Recent_History_Lesson_-_FED_Policy

Recent_History_Lesson_-_FED_Policy - Money, Unemployment,...

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Money, Unemployment, and Inflation Rate of Inflation Unemployment Rate U π 69 62 60 61 63 64 65 68 66 67 Phillips Curve Considering observed combinations of Inflation and Unemployment in the 1960’s, economists entertained the possibility of tradeoff between rates of inflation and unemployment. This tradeoff was labeled the “Phillips Curve” tradeoff, after British economist A.W. Phillips (who had been researching similar empirical patterns in the U.K.). University of Chicago Economist Milton Friedman warned (predominately) “Keynesian” economists of that era that this tradeoff would not be permanent.
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Monetary and Fiscal Policy in the 1960’s Price Level Real Income Y P During this era, Fiscal Policy was Expansionary: - 1964 Tax Cut - Vietnam and Great Society Program in 1966 The FED during this period was targeting interest rates, taking action to keep them from rising. During this decade, the unemployment rate was falling, BUT the rate of inflation was slowly rising as the rate of growth in the money supply increased. AD 0 AS AD 1 Y 0 Y 1 Y 2 Y 3 Y 4 P 2 P 0 P 1 P 3 P 4 AD 2 AD 4 AD 5 AD 3 Y 5 P 5
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Rate of Inflation Unemployment Rate U π 69 62 60 61 63 64 65 68 66 67 Phillips Curve Though Friedman’s argument was scoffed at, the data soon proved him right. In I970 and 1971, observed inflation and unemployment was far off the 60’s Phillips Curve. If there is a tradeoff, it seems to have shifted to a higher level. Through the 70’s and 80’s any tradeoff that may exist shifted frequently. Friedman noted that there may be a short run tradeoff, but in the long run the Phillips Curve is vertical at the Natural Rate of 70 71 73 72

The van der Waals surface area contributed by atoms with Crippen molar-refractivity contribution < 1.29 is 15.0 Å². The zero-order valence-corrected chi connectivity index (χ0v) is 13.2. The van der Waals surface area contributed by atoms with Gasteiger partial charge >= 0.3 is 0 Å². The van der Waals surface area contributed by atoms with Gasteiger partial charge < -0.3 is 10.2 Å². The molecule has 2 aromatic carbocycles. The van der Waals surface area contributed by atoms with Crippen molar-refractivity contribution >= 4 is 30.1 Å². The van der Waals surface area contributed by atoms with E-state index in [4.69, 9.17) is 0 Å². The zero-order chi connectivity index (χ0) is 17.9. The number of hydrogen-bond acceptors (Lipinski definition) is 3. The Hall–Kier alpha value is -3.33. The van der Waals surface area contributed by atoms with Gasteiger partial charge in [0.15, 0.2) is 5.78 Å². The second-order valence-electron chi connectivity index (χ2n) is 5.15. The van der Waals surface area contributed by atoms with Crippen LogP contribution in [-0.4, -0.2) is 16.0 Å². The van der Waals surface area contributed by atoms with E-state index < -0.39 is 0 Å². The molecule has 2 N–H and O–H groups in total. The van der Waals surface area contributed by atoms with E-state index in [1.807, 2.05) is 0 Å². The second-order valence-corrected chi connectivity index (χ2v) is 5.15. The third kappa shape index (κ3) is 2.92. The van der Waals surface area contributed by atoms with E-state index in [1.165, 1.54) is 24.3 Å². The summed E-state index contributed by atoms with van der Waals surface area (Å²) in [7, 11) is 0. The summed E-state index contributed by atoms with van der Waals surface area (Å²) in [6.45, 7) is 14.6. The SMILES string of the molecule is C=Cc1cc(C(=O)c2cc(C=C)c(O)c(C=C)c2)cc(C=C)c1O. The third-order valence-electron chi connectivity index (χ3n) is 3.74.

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Monetary Policy in the 1970s – Enter Price Expectations Price Level Real Income Y P Price Expectations were slow to adjust because we had experienced several decades with very low inflation. This changed dramatically as we entered the 1970s. Wage demands increased as we became aware of higher prices. In 1970, the rate of inflation continued to rise, BUT unemployment also rose. The “tradeoff” between inflation and unemployment disappeared. The FED, still determined to keep interest rates from rising, continued to increase the money supply and Aggregate Demand. AD 0 AS AD 1 Y 0 Y 1 Y 2 Y 3 Y 4 P 2 P 0 P 1 P 3 P 4 AD 2 AD 4 AD 5 AD 3 Y 5 P 5 P AD 7
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Monetary Policy in the 1970s – Accelarating Inflation Price Level Real Income Y P Price Expectations continued to rise in the early 1970s, and the FED remained determined to keep interest rates low. As price expectations rose at a faster rate, the FED had to increase the money supply at faster rates. Inflation was accelerating, increasing at faster and faster rates. And then came OPEC…… AD 0 AS 0 AD 1 Y 0 P 2 P 0 P 1 P 3 AD 2 AD 3
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Monetary Policy in the 1970s – OPEC – ADVERSE SUPPLY SHOCK Price Level Real Income Y P The price of crude oil increased significantly in world oil markets. Increased demand for substitutes
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This note was uploaded on 03/18/2011 for the course ECON 415 taught by Professor Holland during the Spring '09 term at Purdue.

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Recent_History_Lesson_-_FED_Policy - Money, Unemployment,...

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